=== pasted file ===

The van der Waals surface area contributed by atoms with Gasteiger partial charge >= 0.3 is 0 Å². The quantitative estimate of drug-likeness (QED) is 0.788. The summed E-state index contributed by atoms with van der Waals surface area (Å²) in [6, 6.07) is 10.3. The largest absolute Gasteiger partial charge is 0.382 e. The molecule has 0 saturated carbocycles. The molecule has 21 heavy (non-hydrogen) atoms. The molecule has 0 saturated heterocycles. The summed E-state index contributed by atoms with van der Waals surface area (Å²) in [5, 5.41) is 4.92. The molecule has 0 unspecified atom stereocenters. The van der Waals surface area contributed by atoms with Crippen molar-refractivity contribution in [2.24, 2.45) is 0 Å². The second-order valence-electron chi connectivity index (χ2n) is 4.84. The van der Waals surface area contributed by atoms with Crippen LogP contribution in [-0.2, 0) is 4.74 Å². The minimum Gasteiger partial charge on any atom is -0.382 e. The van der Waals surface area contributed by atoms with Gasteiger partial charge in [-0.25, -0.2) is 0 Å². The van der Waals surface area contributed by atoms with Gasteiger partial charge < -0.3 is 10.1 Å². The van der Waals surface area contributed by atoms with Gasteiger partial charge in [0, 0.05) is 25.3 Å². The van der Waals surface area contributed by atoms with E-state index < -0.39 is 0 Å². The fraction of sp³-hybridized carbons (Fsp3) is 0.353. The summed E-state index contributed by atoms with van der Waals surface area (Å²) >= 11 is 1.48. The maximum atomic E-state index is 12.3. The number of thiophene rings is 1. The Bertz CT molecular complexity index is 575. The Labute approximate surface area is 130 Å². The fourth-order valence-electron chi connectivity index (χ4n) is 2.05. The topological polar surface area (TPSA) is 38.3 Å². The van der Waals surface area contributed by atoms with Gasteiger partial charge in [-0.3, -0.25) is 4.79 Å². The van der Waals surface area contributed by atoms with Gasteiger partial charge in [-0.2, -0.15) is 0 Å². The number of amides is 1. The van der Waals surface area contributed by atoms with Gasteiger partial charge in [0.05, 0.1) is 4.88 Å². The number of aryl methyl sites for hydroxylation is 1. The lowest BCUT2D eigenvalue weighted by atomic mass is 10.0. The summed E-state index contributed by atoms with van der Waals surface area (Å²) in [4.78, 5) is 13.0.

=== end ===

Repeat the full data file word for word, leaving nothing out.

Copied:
The van der Waals surface area contributed by atoms with Gasteiger partial charge >= 0.3 is 0 Å². The quantitative estimate of drug-likeness (QED) is 0.788. The summed E-state index contributed by atoms with van der Waals surface area (Å²) in [6, 6.07) is 10.3. The largest absolute Gasteiger partial charge is 0.382 e. The molecule has 0 saturated carbocycles. The molecule has 21 heavy (non-hydrogen) atoms. The molecule has 0 saturated heterocycles. The summed E-state index contributed by atoms with van der Waals surface area (Å²) in [5, 5.41) is 4.92. The molecule has 0 unspecified atom stereocenters. The van der Waals surface area contributed by atoms with Crippen molar-refractivity contribution in [2.24, 2.45) is 0 Å². The second-order valence-electron chi connectivity index (χ2n) is 4.84. The van der Waals surface area contributed by atoms with Crippen LogP contribution in [-0.2, 0) is 4.74 Å². The minimum Gasteiger partial charge on any atom is -0.382 e. The van der Waals surface area contributed by atoms with Gasteiger partial charge in [-0.25, -0.2) is 0 Å². The van der Waals surface area contributed by atoms with Gasteiger partial charge < -0.3 is 10.1 Å². The van der Waals surface area contributed by atoms with Gasteiger partial charge in [0, 0.05) is 25.3 Å². The van der Waals surface area contributed by atoms with E-state index < -0.39 is 0 Å². The fraction of sp³-hybridized carbons (Fsp3) is 0.353. The summed E-state index contributed by atoms with van der Waals surface area (Å²) >= 11 is 1.48. The maximum atomic E-state index is 12.3. The number of thiophene rings is 1. The Bertz CT molecular complexity index is 575. The Labute approximate surface area is 130 Å². The fourth-order valence-electron chi connectivity index (χ4n) is 2.05. The topological polar surface area (TPSA) is 38.3 Å². The van der Waals surface area contributed by atoms with Gasteiger partial charge in [-0.3, -0.25) is 4.79 Å². The van der Waals surface area contributed by atoms with Gasteiger partial charge in [-0.2, -0.15) is 0 Å². The number of amides is 1. The van der Waals surface area contributed by atoms with Gasteiger partial charge in [0.05, 0.1) is 4.88 Å². The number of aryl methyl sites for hydroxylation is 1. The lowest BCUT2D eigenvalue weighted by atomic mass is 10.0. The summed E-state index contributed by atoms with van der Waals surface area (Å²) in [4.78, 5) is 13.0.